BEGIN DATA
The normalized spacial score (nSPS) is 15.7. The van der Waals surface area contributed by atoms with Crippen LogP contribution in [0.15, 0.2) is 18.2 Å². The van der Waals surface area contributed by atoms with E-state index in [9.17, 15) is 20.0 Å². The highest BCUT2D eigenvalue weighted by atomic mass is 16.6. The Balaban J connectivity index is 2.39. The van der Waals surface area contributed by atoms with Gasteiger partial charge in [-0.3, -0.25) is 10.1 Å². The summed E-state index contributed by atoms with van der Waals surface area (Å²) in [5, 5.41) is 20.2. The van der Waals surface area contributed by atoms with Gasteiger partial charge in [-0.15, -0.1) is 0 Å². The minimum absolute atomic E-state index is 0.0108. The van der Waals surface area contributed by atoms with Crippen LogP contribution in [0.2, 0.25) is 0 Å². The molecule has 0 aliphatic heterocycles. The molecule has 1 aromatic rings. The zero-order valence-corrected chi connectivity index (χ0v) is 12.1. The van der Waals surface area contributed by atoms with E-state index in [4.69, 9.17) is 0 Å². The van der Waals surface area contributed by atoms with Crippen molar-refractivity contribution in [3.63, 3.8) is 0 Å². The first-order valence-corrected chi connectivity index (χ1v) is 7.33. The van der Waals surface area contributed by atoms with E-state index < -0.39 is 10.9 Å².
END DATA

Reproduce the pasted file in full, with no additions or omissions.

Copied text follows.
The normalized spacial score (nSPS) is 15.7. The van der Waals surface area contributed by atoms with Crippen LogP contribution in [0.15, 0.2) is 18.2 Å². The van der Waals surface area contributed by atoms with E-state index in [9.17, 15) is 20.0 Å². The highest BCUT2D eigenvalue weighted by atomic mass is 16.6. The Balaban J connectivity index is 2.39. The van der Waals surface area contributed by atoms with Gasteiger partial charge in [-0.3, -0.25) is 10.1 Å². The summed E-state index contributed by atoms with van der Waals surface area (Å²) in [5, 5.41) is 20.2. The van der Waals surface area contributed by atoms with Gasteiger partial charge in [-0.15, -0.1) is 0 Å². The minimum absolute atomic E-state index is 0.0108. The van der Waals surface area contributed by atoms with Crippen LogP contribution in [0.2, 0.25) is 0 Å². The molecule has 0 aliphatic heterocycles. The molecule has 1 aromatic rings. The zero-order valence-corrected chi connectivity index (χ0v) is 12.1. The van der Waals surface area contributed by atoms with E-state index in [4.69, 9.17) is 0 Å². The van der Waals surface area contributed by atoms with Crippen molar-refractivity contribution in [3.63, 3.8) is 0 Å². The first-order valence-corrected chi connectivity index (χ1v) is 7.33. The van der Waals surface area contributed by atoms with E-state index < -0.39 is 10.9 Å².